Friday, June 17, 2011
For various reasons, some of the news I encountered this week caused me to chuckle. That's convenient since I have some loose ends to tie up before Mrs. Van Horn and I head to the hospital to deliver Baby Van Horn some time within the next few days...
1. Michael Hurd says all that needs to be said about Anthony Weiner: "He was so drunk on power that he couldn't imagine being exposed in this way, much less being abandoned by the likes of his boss, Nancy Pelosi." My sophomoric amusement at the impossible-to-avoid (and probably unintentional) pun aside, read the whole thing. The same analysis applies to other sleaze-balls, like Eliot Spitzer.
2. Back when I was in OCS, the powers that be constantly made minor rule changes that we had to keep up with. Once, due to an error in how they defined "morning," this led to the following absurd situation: It was, for a day or so, technically correct to say, "Good morning, sir," between evening colors and midnight. San Francisco recently achieved, if not exactly the same kind of absurdity, about the same level when it recently began considering a ban on the sale of goldfish within its borders.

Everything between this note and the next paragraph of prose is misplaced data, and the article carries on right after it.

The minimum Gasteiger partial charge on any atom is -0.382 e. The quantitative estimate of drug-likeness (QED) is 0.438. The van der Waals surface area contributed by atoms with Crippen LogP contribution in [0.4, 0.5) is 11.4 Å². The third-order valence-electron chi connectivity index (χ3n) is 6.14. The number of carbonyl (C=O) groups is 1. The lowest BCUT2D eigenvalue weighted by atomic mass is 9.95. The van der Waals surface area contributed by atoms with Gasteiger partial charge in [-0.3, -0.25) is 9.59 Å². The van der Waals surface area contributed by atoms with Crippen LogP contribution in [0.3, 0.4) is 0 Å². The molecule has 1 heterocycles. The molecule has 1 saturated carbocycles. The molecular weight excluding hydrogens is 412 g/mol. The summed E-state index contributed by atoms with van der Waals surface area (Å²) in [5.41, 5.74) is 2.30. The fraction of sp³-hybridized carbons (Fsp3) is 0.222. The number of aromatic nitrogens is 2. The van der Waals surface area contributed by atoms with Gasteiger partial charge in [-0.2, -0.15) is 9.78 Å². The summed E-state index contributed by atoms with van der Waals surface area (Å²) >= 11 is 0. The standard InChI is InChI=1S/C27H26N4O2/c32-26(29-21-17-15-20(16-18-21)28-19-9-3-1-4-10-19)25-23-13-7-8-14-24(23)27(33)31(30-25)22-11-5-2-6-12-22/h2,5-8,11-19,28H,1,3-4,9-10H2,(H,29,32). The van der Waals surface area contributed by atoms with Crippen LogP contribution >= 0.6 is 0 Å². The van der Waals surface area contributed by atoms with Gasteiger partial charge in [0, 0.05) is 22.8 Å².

3. Conservative commentator Mona Charen, properly advising the Republican presidential field not to be bullied by debate moderators into leaving out all context, notes the following blatant contradiction:
Since they insisted upon expressing their views in full sentences and paragraphs, rather than the monosyllables the moderator was hoping for, he tried later in the evening to dictate their answers. Turning to Ron Paul, [moderator John] King said:This silliness was supposedly in the interest of saving time, but the moderator also asked about such things as, "Regular or spicy?"
"So, congressman, come into the conversation. As you do, don't make it just about foreclosures. This is -- this is an interesting topic of discussion, especially -- especially when money is scarce and you've got to start cutting. It's a question of priorities. What should the government be doing? And maybe what should the government be doing in a better economy that it can't do now that has to go?
"So talk about foreclosures a bit, but then tell me something, if you were president and you were dealing with it in your first few weeks, and you said, 'I might like to do this, but I can't afford to do this,' be as specific as you can, what goes?"
That question clocked in, by the way, over 100 words.
Oh, and none of the candidates called King on any of this, which is too bad, or the situation could have been funnier: "[W]hen the questioner is insufferable, as King was in New Hampshire, the candidate who confronts him will be the hero of the night."